The Much-Smarter-than-Unicameral Legislative Reform Plan II

I’m not sure if the idea put forth by potential Lieutenant Governor candidate Robert Tingle (h/t Steve Peoples) for reducing the size of the legislature involves eliminating an entire chamber as does Patrick Lynch’s, but for fans of unicameralism for the State of Rhode Island, allow me to counter with the concise rationale for a bicameral legislature offered by either James Madison or Alexander Hamilton in Federalist 51

In republican government, the legislative authority necessarily predominates. The remedy for this inconveniency is to divide the legislature into different branches; and to render them, by different modes of election and different principles of action, as little connected with each other as the nature of their common functions and their common dependence on the society will admit.
As has been noted before here at Anchor Rising, the spirit of this check is not fully implemented in Rhode Island state government, as the modes of election and the principles of action of our House and Senate are nearly, if not exactly, identical.
This is, of course, a flaw that would be fixed with the alternative legislative plan outlined here, which re-differentiates the roles of the RI House and the RI Senate, while increasing accountability to the voters (with annual elections for Representatives) and weakening Federal dominance over state elections (with elections in odd-numbered years).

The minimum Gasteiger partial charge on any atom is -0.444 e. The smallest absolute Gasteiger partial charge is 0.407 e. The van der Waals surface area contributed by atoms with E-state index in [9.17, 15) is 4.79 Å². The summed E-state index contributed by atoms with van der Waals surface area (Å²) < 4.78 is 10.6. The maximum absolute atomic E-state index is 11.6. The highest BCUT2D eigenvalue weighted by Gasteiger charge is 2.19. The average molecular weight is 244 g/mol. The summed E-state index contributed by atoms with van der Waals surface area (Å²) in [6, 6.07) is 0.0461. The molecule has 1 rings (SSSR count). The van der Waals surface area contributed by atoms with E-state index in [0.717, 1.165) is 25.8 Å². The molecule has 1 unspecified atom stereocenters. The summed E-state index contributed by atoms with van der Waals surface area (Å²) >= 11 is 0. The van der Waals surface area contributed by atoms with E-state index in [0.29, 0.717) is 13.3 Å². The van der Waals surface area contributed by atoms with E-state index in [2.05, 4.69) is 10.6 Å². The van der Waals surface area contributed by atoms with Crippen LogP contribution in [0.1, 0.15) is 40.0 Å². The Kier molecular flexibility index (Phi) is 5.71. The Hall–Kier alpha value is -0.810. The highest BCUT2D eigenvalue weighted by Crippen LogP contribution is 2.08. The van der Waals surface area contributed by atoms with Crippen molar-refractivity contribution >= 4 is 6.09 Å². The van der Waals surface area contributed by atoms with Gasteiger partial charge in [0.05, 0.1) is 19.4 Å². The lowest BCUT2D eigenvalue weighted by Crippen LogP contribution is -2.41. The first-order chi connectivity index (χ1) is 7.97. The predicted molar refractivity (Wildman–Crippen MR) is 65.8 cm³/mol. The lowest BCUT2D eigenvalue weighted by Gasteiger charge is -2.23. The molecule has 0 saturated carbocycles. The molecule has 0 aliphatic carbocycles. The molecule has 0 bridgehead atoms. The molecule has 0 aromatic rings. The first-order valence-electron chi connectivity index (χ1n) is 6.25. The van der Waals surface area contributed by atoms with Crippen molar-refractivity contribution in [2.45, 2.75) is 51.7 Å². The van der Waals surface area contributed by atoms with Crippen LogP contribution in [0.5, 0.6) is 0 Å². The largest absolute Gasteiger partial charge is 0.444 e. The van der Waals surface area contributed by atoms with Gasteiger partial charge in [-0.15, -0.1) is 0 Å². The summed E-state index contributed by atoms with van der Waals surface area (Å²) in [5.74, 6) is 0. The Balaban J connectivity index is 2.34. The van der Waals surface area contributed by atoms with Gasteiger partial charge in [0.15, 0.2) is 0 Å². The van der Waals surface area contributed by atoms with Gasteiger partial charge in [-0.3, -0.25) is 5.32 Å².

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13 years ago

“by different modes of election and different principles of action” You’re correct that that is our Senate’s main impairment.* Having the Senate operate on two-year cycles along with the House -seems- like a good idea, but in practice it makes the body just as beholden to the issue-of-the-day and short-term fixes as the House. I would like to see at least four year terms in the Senate, with elections held on non-presidential election years. Ideally, Senate seats in Rhode Island would be held for six years, with elections in rotation like our congress is. The senate should be ‘where the buck stops’ on short-sighted legislation. We can’t get there if they can only see two years ahead of them. Also, if those reforms are made, it would be nice to have Senate rules de-emphasize the role of leadership and the President. In a more calm, stable organization, there should be plenty of room to allow more members (minority leader, once a month; committee chairs once a session?) to have access to place items on the schedule. Also, ‘suspension of the rules’ that prevent proper public discourse and input should automatically trigger some sort of punishment for Senators. I don;t know what it would be… Maybe not allowing whoever made the motion to be a chair or vice-chair for the next term. Finally, a reasonable Senate President would start a tradition of leaving the bills passed by the House ‘in waiting’ for several business days to allow for the public to digest (and disarm) what happens during those late-night marathon sessions. Let the Senate have their own marathon the following week, there’s no good reason for legislation to bounce through two committees and two floors in a matter of hours. * Full disclosure: I’m filed to run for State Senate this… Read more »

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